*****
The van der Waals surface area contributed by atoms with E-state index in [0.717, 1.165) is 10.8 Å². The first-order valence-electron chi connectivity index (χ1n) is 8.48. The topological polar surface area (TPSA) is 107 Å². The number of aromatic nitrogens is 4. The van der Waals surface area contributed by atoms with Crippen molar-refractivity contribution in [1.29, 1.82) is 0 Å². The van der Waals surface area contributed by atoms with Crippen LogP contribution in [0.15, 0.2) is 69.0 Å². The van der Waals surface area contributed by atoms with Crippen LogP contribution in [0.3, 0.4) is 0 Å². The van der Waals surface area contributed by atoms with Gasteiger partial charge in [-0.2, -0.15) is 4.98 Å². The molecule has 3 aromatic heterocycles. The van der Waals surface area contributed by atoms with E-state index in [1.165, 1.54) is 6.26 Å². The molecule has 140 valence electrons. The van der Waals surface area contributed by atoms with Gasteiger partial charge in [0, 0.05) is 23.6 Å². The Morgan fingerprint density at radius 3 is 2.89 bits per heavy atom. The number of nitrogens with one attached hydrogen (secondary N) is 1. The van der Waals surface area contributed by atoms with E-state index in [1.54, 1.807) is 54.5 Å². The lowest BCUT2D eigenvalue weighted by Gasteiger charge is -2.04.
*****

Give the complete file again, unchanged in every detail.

The van der Waals surface area contributed by atoms with E-state index in [0.717, 1.165) is 10.8 Å². The first-order valence-electron chi connectivity index (χ1n) is 8.48. The topological polar surface area (TPSA) is 107 Å². The number of aromatic nitrogens is 4. The van der Waals surface area contributed by atoms with Crippen molar-refractivity contribution in [1.29, 1.82) is 0 Å². The van der Waals surface area contributed by atoms with Crippen LogP contribution in [0.15, 0.2) is 69.0 Å². The van der Waals surface area contributed by atoms with Crippen LogP contribution in [0.3, 0.4) is 0 Å². The van der Waals surface area contributed by atoms with Gasteiger partial charge in [-0.2, -0.15) is 4.98 Å². The molecule has 3 aromatic heterocycles. The van der Waals surface area contributed by atoms with E-state index in [1.165, 1.54) is 6.26 Å². The molecule has 140 valence electrons. The van der Waals surface area contributed by atoms with Gasteiger partial charge in [0, 0.05) is 23.6 Å². The Morgan fingerprint density at radius 3 is 2.89 bits per heavy atom. The number of nitrogens with one attached hydrogen (secondary N) is 1. The van der Waals surface area contributed by atoms with E-state index in [1.54, 1.807) is 54.5 Å². The lowest BCUT2D eigenvalue weighted by Gasteiger charge is -2.04.